$\begin{array}{cc}V\left(u,v\right)=\frac{1}{4\text{\hspace{1em}}\pi}{\int}_{1}^{1}{\int}_{1}^{1}G\left(\xi ,\eta \right){T}_{B}\left(\xi ,\eta \right){e}^{j\text{\hspace{1em}}2\text{\hspace{1em}}\pi \left(u\text{\hspace{1em}}\xi +v\text{\hspace{1em}}\eta \right)}\frac{d\xi d\eta}{\sqrt{1{\xi}^{2}{\eta}^{2}}}& \left[2\right]\end{array}$

[0061]
For the sake of simplicity, in equation 2 it has been supposed that the complex gain of all the receiving element is the same and the (real) gain G(ξ,η) as been defined as G(ξ,η)=g_{201}(ξ,η)·g*_{202}(ξ,η). Moreover, the dependence of V, T_{B }and G from the wavelength λ has been omitted.

[0062]
Apart from the antenna gains, equation [2] shows that the visibility function is basically the Fourier transform of the brightness temperature of the observed scene, u and v representing spatial frequencies. Since T_{B}(ξ,η) takes real values, the visibility V(u,v) is hermitian, i.e. V(−u,−v)=V*(u,v), where “*” represents the complex conjugate operator.

[0063]
From a measurement of the visibility in the uv plane (a twodimensional spatial frequency domain), it is possible to reconstruct the spatial distribution of the temperature brightness of the observed scene by simply taking the inverse Fourier transform:
$\begin{array}{cc}{\hat{T}}_{B}\left(\xi ,\eta \right)=4\text{\hspace{1em}}\pi \frac{\sqrt{1{\xi}^{2}{\eta}^{2}}}{G\left(\xi ,\eta \right)}{\int}_{\infty}^{\infty}{\int}_{\infty}^{\infty}w\left(\sqrt{{u}^{2}+{v}^{2}}\right)\hat{V}\left(u,v\right){e}^{j\text{\hspace{1em}}2\pi \left(\mathrm{u\xi}+v\text{\hspace{1em}}\eta \right)}dudv& \left[3\right]\end{array}$
where w(√{square root over (u^{2}+v^{2})}) is a weighting function, normalized such that w(0)=1, which is used to reduce the sidelobes that result from the truncation of the visibility function at the maximum baseline length. A suitable choice is a Gaussian weighting function: w(ρ)=e^{−ρ} ^{ 2 } ^{/ρ} ^{ 0 } ^{ 2 }, where ρ=√{square root over (u^{2}+v^{2})}. The scaling factor ρ_{0 }is usually chosen to be of about 6070% of the maximum baseline length, which ensures that the Gaussian weighting function has dropped to below 0.1 at the maximum baseline length.

[0064]
On FIG. 2, dots represent the baselines associated to each pair of receiving elements. For example, the dot indicated by the reference (u,v) correspond to the baseline oriented from element 201 to element 202, while (−u,−v) is the reversed baseline, oriented from element 202 to element 201. In principle, for an array of N receivers, N·(N−1) baselines are formed (including reversed baselines); in practice, however, there is a high redundancy, which means that many of said baselines coincide; as a consequence, the actual number of independent baselines is significantly smaller. FIG. 2 shows that a Yshaped array of equally spaced receiving elements produces a regular hexagonal lattice of baselines in the uv plane. Computing the crosscorrelation for all the available pairs of receiving elements (equation [2]) yield the visibility function V(u,v) of the observed scene, sampled in the uv plane by said baseline lattice.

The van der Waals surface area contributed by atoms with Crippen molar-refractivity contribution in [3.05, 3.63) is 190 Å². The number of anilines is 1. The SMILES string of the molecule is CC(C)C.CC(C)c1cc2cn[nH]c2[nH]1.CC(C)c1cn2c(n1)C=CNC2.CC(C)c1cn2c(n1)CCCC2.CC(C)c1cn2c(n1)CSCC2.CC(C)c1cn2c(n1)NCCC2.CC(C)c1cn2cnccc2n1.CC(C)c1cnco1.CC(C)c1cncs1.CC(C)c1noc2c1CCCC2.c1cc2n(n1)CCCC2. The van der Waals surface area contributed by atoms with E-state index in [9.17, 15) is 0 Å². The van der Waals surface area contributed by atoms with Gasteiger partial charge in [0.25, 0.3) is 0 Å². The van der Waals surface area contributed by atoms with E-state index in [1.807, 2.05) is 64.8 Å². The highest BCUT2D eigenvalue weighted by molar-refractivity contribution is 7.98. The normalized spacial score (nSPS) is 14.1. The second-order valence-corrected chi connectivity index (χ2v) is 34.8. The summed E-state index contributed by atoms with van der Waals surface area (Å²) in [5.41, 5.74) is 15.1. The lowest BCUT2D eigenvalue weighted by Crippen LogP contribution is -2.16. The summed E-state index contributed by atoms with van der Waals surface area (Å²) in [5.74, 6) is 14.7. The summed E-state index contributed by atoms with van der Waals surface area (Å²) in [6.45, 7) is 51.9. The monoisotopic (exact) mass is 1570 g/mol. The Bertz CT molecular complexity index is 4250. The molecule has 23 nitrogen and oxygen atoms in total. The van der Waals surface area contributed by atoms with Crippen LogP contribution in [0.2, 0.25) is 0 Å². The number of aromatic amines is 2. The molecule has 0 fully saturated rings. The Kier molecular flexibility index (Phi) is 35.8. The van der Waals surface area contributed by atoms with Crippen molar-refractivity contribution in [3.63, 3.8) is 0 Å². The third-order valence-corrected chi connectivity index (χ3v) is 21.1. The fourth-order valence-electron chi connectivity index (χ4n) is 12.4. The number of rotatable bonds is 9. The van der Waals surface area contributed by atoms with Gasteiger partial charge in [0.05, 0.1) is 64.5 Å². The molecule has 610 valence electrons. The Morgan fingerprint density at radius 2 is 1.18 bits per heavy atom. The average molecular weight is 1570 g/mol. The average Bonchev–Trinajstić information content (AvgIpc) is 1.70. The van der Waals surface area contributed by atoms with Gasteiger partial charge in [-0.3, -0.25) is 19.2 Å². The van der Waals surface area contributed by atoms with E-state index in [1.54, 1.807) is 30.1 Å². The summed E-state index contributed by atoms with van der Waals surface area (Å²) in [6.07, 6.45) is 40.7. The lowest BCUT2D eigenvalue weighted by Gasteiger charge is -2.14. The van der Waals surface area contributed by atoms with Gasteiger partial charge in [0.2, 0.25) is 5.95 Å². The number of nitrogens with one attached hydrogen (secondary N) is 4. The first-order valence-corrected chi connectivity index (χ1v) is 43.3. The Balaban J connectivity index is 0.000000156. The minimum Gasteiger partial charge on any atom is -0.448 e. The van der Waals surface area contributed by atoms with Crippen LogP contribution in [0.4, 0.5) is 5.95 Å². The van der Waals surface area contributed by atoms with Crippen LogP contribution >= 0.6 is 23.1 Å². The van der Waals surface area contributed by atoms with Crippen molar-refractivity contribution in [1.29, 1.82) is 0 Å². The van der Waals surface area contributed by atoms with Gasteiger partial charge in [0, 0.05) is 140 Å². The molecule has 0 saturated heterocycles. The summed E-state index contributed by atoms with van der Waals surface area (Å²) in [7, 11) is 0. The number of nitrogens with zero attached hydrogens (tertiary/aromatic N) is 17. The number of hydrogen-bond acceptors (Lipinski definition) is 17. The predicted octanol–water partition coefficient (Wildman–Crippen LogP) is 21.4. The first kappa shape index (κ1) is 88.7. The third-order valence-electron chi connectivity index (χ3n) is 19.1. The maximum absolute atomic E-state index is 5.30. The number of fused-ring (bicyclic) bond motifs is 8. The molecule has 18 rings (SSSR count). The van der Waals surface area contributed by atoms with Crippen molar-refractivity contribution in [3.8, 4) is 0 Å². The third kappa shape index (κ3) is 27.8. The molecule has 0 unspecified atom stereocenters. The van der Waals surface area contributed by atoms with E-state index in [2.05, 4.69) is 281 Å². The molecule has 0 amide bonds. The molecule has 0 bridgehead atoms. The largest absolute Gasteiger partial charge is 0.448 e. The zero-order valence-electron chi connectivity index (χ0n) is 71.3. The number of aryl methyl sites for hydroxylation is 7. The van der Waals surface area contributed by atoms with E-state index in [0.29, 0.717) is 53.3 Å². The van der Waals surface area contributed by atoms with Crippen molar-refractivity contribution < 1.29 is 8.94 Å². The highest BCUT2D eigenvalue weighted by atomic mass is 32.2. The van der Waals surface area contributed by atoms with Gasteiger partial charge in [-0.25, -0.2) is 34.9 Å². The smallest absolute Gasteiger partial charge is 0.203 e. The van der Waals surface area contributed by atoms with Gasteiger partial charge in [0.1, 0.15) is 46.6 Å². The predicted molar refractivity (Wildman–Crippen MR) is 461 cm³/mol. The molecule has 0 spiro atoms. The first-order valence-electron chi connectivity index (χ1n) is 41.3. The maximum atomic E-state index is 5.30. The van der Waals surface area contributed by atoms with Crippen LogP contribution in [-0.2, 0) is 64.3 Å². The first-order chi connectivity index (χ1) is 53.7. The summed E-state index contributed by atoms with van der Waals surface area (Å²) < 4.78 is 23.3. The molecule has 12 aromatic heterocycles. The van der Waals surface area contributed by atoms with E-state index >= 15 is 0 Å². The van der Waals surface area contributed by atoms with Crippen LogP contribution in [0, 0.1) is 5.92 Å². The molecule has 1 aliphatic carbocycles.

[0065]
The spatial resolution of the reconstructed brightness temperature distribution {circumflex over (T)}_{B}(ξ,η) is determined by the maximum baseline length ρ_{max}=max(√{square root over (u^{2}+v^{2})}), see equation [1]. More precisely, resolution is ultimately determined by the scaling factor ρ_{0 }of the weighting function w(ρ) used for image reconstruction, which in turn is chosen to be proportional to ρ_{max}. Moreover, it is known from sampling theory that, in order to avoid aliasing, the sampling of the visibility function must be dense enough to satisfy the Nyquist criterion for an unambiguous field of view covering the whole Earth disc. For observation from a GEO orbit:
$\begin{array}{cc}{d}_{\mathrm{sampling}}\le \frac{{R}_{\mathrm{GEO}}}{2{R}_{\mathrm{Earth}}}\lambda \approx 3.3\lambda & \left[4\right]\end{array}$
where R_{GEO }is the radius of a geostationary orbit, R_{Earth }is the radius of the Earth and d_{sampling }the maximum distance between neighboring points of the lattice of baselines. As discussed above, equation [4] determines the maximum allowed spacing of individual receiving elements in the Yshaped array of FIG. 2. This criterion, combined with the resolution requirements which set the size of the array, almost univocally determines the number of receiving elements.